The plant for a shaft mine costs a pretty sum of money. There are seven or eight shafts in the Connellsville region. The cost of sinking these has averaged $50,000 each, and some of them have cost treble as much. The coal here lies deepest, and the shafts at the Trotter and Leisenring works, near Connellsville cost the most money, the former being 265 and the latter 300 feet deep. It is conceded they are in the basin of the coke vein. The hoisting and pumping machinery have to be of the most ponderous, and consequently of the most expensive character. Nearly all the shafts are troubled more or less with fire-damp and in order to avoid danger, have to provide an adequate system of ventilations. Fans of the largest and latest patterns are used. The fatal explosion at West Leisenring shaft 18 months ago awoke mine owners to a sense of the dangers in this direction and a great deal of money has been expended since to prevent the recurrence of such accidents. Experiments have recently been made with a view of lighting the shaft mines by electricity, there being plenty of motive power to operate dynamos at the shaft mines. An experimental plant was put in at Trotter some days ago, but no practical results have been realized.
The larry travels along a track over the top of the long double row of ovens, and drops its load into each through the circular hole in the roof. The shovel never touches the coal from the time it is loaded into the wagon down in the bowels of the earth until it is raked out of the oven in the form of coke, hot and smoking. A larry-load fills an oven. Then the opening in front, about two feet square, is bricked up and plastered with clay, leaving a space for sufficient air to get in. The heat in the oven from the last burning fires the coal, and there is nothing to do but let it sizzle, regulating the heat that it may not roast too slow or burn too fast, by enlarging or daubing up the space left for draught. Here the coke-maker’s trained eye and judgment comes in play, as he notes and governs the progress of the process according to the tints of the delicate, shimmering flame that dances over the glowing mass. When it gets the proper color, and is done, the “drawer” turns the hose on it and chills it so that it can be handled with his long, heavy single-toothed iron rake.
There is nothing more to do but fork the light steel-grey product into a car and it is ready for shipment. The greater part of the coke now being made is of the quality what is called “72 hour coke”—taking 72 hours to burn, but in the flush times, when the demand ran high, 48-hour coke was made, and some in 36 hours. Almost all work connected with coke making is “by the piece.” Coal is dug by the wagon and the coke-drawer is paid so much an oven. Wages are low and the work is heavy and hard. Almost all the miners and drawers live in “company houses” and buy at the “company store,” which they would be better off without, as I shall undertake to demonstrate some time. Each coke works has quite a little village of miners’ houses about it.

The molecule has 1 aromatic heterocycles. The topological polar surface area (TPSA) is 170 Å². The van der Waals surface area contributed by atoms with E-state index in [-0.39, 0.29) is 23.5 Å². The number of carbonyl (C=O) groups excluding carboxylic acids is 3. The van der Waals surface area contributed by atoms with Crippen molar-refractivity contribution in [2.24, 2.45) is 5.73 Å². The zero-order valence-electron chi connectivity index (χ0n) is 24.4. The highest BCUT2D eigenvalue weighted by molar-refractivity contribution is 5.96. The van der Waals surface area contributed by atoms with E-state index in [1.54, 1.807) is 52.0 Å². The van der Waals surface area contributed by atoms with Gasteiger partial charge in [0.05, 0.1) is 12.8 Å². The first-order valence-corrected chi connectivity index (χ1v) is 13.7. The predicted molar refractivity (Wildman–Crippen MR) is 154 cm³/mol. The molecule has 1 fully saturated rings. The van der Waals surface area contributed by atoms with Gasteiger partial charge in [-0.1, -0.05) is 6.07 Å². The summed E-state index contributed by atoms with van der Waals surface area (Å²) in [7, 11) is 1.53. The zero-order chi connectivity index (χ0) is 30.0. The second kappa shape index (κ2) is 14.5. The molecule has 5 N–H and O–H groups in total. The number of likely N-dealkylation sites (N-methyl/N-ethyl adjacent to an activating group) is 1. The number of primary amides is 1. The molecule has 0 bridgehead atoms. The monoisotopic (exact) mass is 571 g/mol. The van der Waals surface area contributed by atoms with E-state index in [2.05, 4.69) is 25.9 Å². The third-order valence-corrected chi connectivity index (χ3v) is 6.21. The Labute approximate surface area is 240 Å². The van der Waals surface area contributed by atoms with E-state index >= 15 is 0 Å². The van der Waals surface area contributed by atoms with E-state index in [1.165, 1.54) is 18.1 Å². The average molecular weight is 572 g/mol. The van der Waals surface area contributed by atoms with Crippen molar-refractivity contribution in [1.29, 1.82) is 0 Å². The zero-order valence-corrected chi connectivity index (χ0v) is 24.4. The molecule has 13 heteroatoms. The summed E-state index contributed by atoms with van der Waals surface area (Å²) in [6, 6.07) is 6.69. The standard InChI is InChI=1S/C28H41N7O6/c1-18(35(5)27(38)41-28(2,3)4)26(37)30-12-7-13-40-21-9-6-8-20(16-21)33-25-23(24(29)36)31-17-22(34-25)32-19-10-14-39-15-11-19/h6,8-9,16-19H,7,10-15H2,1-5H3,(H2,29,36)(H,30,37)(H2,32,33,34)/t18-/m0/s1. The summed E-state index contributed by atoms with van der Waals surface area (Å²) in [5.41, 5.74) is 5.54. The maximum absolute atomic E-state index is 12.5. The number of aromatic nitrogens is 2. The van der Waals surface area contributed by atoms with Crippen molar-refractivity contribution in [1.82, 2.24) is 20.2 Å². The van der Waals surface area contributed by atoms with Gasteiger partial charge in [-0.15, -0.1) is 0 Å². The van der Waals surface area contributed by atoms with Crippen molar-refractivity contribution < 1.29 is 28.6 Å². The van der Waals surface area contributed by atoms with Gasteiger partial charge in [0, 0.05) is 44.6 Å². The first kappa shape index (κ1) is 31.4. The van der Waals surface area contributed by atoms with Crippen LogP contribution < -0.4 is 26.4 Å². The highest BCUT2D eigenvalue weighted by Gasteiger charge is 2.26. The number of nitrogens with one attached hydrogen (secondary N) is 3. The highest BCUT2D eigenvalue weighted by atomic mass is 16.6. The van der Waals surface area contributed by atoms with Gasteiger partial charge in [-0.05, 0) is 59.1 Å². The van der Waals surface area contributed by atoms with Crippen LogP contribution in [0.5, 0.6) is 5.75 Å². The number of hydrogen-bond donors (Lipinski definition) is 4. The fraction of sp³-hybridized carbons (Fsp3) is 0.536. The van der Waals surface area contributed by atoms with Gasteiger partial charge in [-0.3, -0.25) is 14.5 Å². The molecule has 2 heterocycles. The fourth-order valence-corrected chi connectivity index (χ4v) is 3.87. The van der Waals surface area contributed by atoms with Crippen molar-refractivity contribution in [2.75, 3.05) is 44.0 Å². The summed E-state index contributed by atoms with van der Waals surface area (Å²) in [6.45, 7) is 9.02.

The houses are built much as a bag is made, to hold in rather than to look pretty. They are square, bare, cheerless looking frame structures for the most part, hideously painted and guiltless of ornamentation. They stand in long, stiff rows, without a line of beauty, and if it were not for the multitude of plump, rosy children perpetually tumbling about the streets of a mining village would be about the least picturesque thing on earth.
The recent rapid development in coke making and the commanding lead of this State and region in the industry are shown by the following figures, which I have by the courtesy of Mr. Jos. D. Weeks from advance proofs of his forthcoming supplemental report to the Census Bureau: In 1850 there were but 4 coke works in the united States; in 1860, 21; in 1870, 25; in 1880, 149. Since 1880 the number of establishments has increased to 250 at the close of 1884, of which 145 are in Pennsylvania. The total number of ovens has increased in 4 years from 12,372 to 19,557, of which 14,285 are in Pennsylvania and 10,543 in the Connellsville region. The Connellsville ovens used 4,829,054 tons of coal, producing 66.3 per cent of coke, or 3,192,105 tons of the total 4,873,805 tons produced. In other words this little strip of black country made two-thirds of all the coke manufactured in the United States in 1884.